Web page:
The renovation of the student center at the University of Colorado at Boulder was finished this fall, adding more comfortable seating and a fireplace, among other amenities. The Boulder Daily Camera reported that the new facility and the particularly cold winter have drawn homeless people to the center in greater numbers than in the past. Some students have raised concerns, but officials say that as long as the homeless people don't break rules, they cannot be kicked out of a public building.
Higher Education Quick Takes
Utah State Representative Chris Herrod introduced a bill Monday to require the state's public colleges and universities to stop offering tenure to faculty members, The Salt Lake Tribune reported. Higher education leaders are speaking out against the bill, saying it would make it difficult to attract top academic talent to the state. (Currently tenured faculty members would not have their tenure revoked.) Herrod said that the bill would be good for higher education. In tight budget times, he said, “I would hate to have to cut a young, energetic Ph.D." to preserve a position for a tenured professor who is "barely there."
The London School of Economics and Political Science has declined to ban from a panel discussion on Europe's future two speakers who are seen as anti-Muslim for questioning the willingness of Muslim immigrants to integrate themselves into German society, Times Higher Education reported. German students and academics based in Britain had asked for the panelists to be removed, but the student organizers and the institution itself declined to do so, citing a commitment to free speech.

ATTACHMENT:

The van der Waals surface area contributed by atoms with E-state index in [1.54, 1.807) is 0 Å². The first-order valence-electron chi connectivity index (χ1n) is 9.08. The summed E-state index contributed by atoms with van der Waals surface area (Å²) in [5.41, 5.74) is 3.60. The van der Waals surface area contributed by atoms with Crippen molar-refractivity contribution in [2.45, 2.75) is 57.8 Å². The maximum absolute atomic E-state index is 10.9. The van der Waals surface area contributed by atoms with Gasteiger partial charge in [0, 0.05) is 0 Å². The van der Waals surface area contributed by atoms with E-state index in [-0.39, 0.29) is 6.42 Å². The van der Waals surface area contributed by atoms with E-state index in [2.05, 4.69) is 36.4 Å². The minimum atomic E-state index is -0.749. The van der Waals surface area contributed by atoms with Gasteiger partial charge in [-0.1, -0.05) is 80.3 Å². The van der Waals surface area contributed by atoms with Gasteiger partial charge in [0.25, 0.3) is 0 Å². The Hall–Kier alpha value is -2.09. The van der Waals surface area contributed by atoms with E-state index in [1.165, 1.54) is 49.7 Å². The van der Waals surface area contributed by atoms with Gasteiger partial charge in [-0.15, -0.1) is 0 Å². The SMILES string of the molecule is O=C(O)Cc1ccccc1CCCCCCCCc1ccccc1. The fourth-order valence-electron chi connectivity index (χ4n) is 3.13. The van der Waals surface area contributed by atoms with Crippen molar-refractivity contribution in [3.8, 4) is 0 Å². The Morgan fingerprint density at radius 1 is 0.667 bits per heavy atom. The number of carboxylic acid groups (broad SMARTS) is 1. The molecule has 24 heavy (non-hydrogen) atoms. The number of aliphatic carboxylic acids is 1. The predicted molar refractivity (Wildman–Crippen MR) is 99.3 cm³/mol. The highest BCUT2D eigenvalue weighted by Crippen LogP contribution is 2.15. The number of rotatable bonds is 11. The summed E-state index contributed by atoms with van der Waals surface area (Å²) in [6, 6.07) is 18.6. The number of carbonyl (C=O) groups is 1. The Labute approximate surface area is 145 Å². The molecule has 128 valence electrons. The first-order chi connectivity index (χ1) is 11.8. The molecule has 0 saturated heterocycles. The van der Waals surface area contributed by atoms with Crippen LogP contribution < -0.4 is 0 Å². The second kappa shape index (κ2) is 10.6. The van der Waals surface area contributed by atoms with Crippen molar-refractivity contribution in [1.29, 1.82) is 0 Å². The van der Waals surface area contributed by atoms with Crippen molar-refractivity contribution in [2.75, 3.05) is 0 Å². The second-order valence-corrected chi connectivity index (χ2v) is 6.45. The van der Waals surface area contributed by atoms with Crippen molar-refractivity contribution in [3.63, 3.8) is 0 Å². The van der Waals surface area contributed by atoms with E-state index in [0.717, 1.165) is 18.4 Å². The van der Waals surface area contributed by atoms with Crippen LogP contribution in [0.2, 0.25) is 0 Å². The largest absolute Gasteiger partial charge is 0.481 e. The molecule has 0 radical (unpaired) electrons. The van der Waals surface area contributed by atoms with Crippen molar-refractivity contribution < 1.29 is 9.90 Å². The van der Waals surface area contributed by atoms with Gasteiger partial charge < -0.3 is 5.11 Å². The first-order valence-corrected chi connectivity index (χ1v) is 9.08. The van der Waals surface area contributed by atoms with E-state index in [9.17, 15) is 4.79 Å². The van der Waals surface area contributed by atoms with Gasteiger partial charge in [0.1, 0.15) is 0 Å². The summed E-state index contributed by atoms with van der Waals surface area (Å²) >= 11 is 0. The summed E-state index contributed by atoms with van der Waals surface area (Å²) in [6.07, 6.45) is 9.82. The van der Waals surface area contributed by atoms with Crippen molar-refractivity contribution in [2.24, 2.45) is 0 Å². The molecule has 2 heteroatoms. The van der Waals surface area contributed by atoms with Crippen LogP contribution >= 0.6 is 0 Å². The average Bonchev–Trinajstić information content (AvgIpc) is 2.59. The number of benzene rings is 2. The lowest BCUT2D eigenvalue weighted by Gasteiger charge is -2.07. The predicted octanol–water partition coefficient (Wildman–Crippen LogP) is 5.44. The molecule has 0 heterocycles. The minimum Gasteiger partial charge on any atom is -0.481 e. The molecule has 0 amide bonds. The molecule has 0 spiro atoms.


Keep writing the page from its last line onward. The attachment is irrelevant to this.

Gallaudet University announced Monday that it will eliminate 17 academic programs (pdf) in a gradual process that will end in August 2013. Six undergraduate majors, six undergraduate minors, three master’s degree programs, one educational specialist program, and one doctoral program will be affected. No faculty layoffs of any kind are planned. The programs include an undergraduate major and minor in French, majors in theater arts and computer science, and a master's program in deaf history.